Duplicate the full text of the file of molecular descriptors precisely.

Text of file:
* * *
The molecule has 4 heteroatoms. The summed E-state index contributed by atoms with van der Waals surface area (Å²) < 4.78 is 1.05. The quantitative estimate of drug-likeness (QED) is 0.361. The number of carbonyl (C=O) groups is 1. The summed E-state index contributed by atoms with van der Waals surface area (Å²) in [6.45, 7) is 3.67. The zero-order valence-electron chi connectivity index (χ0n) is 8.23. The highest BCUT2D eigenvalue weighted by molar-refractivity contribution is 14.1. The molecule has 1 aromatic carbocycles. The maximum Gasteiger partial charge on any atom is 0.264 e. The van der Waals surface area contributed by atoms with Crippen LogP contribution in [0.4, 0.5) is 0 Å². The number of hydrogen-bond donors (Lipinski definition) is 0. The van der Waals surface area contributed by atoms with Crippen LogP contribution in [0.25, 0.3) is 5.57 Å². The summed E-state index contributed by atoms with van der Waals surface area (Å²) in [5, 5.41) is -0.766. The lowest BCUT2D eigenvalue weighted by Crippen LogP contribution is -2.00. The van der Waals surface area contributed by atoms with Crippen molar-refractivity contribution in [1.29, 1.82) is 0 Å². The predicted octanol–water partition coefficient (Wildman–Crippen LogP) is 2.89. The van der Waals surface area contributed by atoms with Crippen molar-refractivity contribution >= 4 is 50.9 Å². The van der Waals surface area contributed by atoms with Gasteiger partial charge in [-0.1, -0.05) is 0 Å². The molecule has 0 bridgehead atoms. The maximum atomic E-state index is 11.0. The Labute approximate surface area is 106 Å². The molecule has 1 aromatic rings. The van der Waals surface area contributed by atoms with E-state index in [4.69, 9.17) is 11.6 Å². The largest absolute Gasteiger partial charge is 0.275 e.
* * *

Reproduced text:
The molecule has 4 heteroatoms. The summed E-state index contributed by atoms with van der Waals surface area (Å²) < 4.78 is 1.05. The quantitative estimate of drug-likeness (QED) is 0.361. The number of carbonyl (C=O) groups is 1. The summed E-state index contributed by atoms with van der Waals surface area (Å²) in [6.45, 7) is 3.67. The zero-order valence-electron chi connectivity index (χ0n) is 8.23. The highest BCUT2D eigenvalue weighted by molar-refractivity contribution is 14.1. The molecule has 1 aromatic carbocycles. The maximum Gasteiger partial charge on any atom is 0.264 e. The van der Waals surface area contributed by atoms with Crippen LogP contribution in [0.4, 0.5) is 0 Å². The number of hydrogen-bond donors (Lipinski definition) is 0. The van der Waals surface area contributed by atoms with Crippen LogP contribution in [0.25, 0.3) is 5.57 Å². The summed E-state index contributed by atoms with van der Waals surface area (Å²) in [5, 5.41) is -0.766. The lowest BCUT2D eigenvalue weighted by Crippen LogP contribution is -2.00. The van der Waals surface area contributed by atoms with Crippen molar-refractivity contribution in [1.29, 1.82) is 0 Å². The predicted octanol–water partition coefficient (Wildman–Crippen LogP) is 2.89. The van der Waals surface area contributed by atoms with Crippen molar-refractivity contribution >= 4 is 50.9 Å². The van der Waals surface area contributed by atoms with Gasteiger partial charge in [-0.1, -0.05) is 0 Å². The molecule has 0 bridgehead atoms. The maximum atomic E-state index is 11.0. The Labute approximate surface area is 106 Å². The molecule has 1 aromatic rings. The van der Waals surface area contributed by atoms with E-state index in [4.69, 9.17) is 11.6 Å². The largest absolute Gasteiger partial charge is 0.275 e.